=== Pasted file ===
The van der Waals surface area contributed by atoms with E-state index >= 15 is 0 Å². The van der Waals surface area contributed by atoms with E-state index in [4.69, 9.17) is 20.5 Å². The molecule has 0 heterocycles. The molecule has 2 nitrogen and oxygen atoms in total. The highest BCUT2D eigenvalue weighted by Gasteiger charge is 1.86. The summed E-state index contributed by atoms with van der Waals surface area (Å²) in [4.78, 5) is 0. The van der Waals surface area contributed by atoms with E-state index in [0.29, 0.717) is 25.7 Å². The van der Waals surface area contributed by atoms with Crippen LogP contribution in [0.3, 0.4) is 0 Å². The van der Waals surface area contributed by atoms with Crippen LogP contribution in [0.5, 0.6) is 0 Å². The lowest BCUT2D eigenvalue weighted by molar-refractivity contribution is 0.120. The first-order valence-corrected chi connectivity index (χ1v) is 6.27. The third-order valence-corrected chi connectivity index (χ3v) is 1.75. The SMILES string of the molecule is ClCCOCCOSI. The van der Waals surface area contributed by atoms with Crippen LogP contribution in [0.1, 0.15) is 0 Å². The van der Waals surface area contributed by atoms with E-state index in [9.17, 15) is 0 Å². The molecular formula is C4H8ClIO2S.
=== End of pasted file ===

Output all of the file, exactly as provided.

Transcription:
The van der Waals surface area contributed by atoms with E-state index >= 15 is 0 Å². The van der Waals surface area contributed by atoms with E-state index in [4.69, 9.17) is 20.5 Å². The molecule has 0 heterocycles. The molecule has 2 nitrogen and oxygen atoms in total. The highest BCUT2D eigenvalue weighted by Gasteiger charge is 1.86. The summed E-state index contributed by atoms with van der Waals surface area (Å²) in [4.78, 5) is 0. The van der Waals surface area contributed by atoms with E-state index in [0.29, 0.717) is 25.7 Å². The van der Waals surface area contributed by atoms with Crippen LogP contribution in [0.3, 0.4) is 0 Å². The van der Waals surface area contributed by atoms with Crippen LogP contribution in [0.5, 0.6) is 0 Å². The lowest BCUT2D eigenvalue weighted by molar-refractivity contribution is 0.120. The first-order valence-corrected chi connectivity index (χ1v) is 6.27. The third-order valence-corrected chi connectivity index (χ3v) is 1.75. The SMILES string of the molecule is ClCCOCCOSI. The van der Waals surface area contributed by atoms with Crippen LogP contribution in [0.1, 0.15) is 0 Å². The van der Waals surface area contributed by atoms with E-state index in [9.17, 15) is 0 Å². The molecular formula is C4H8ClIO2S.